“This grant truly raises the profile of both Clemson University and the Greenwood Genetic Center, and I am proud that our collaboration has the potential to make a difference for so many people. It is powerful to think of how many lives might be saved by learning more about the genetics behind some of these devastating diseases,” said Clemson University President Jim Clements.

    Research reported in this publication is supported by the National Institute of General Medical Sciences of the National Institutes of Health under Award Number P20GM139769. The content is solely the responsibility of the authors and does not necessarily represent the official views of the National Institutes of Health.

  • sam patrick posted an article
    Study shows diagnostic test effective for providing conclusive genetic results see more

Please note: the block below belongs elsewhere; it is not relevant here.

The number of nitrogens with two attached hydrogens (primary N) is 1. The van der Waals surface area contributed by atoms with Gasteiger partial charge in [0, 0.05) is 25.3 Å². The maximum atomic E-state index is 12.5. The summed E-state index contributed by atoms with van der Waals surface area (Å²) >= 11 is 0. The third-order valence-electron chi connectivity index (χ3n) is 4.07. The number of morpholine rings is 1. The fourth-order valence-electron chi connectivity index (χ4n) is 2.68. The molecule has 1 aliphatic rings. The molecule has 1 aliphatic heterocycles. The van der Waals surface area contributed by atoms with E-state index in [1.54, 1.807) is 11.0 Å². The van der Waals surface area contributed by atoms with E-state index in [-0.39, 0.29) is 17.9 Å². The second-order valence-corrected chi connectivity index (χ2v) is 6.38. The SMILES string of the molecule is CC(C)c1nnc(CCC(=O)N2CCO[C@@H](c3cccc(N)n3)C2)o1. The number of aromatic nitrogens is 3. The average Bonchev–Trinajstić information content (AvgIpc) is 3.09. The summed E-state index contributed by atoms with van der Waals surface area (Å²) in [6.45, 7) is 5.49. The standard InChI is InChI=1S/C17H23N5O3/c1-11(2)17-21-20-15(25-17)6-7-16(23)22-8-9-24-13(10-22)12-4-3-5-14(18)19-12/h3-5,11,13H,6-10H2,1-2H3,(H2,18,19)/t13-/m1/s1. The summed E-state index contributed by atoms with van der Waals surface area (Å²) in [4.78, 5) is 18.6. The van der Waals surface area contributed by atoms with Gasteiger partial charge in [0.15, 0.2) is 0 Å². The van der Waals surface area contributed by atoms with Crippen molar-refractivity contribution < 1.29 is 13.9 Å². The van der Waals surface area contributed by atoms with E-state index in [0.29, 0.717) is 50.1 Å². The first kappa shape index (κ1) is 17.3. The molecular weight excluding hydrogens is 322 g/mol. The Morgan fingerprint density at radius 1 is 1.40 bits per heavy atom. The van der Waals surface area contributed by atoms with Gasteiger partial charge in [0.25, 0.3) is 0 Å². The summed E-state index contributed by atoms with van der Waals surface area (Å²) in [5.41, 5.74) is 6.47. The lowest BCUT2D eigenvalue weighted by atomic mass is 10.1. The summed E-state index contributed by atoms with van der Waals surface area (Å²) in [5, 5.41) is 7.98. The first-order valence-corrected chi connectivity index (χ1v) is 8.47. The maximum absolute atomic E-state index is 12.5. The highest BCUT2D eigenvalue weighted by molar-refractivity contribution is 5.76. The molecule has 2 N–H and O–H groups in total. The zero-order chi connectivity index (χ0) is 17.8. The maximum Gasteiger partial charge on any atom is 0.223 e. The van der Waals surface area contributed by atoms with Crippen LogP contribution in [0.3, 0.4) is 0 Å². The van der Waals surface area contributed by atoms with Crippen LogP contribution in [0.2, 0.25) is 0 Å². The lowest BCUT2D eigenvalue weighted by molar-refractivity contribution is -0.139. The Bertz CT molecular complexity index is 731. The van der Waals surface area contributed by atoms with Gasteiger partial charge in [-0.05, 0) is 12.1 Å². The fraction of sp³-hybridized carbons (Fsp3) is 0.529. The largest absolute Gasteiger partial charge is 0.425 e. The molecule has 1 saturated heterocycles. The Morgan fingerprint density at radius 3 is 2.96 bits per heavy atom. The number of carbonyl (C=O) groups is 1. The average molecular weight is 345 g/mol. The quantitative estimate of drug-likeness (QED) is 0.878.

GREENWOOD, SC – The Greenwood Genetic Center (GGC), working with collaborators at Lawson Health Research Institute in Canada and the University of Amsterdam, published a study this month that provides clinical validation of EpiSign, a molecular genomics test that diagnoses rare, heritable neurodevelopmental conditions. GGC has been the sole US laboratory provider of this novel diagnostic test since 2019.

    EpiSign analyzes changes that affect gene expression rather than the gene sequence. Researchers have found that certain genetic disorders display unique genomic patterns, or epigenetic signatures, allowing for a diagnosis through EpiSign when traditional genetic testing has been uninformative.

    The laboratory testing in the US is performed at GGC while the analysis of the results is performed using machine learning at Lawson where the EpiSign Knowledge Database was developed. This database compiles information on rare genetic diseases using laboratory analyses of the epigenetic signature from patients with suspected genetic abnormalities.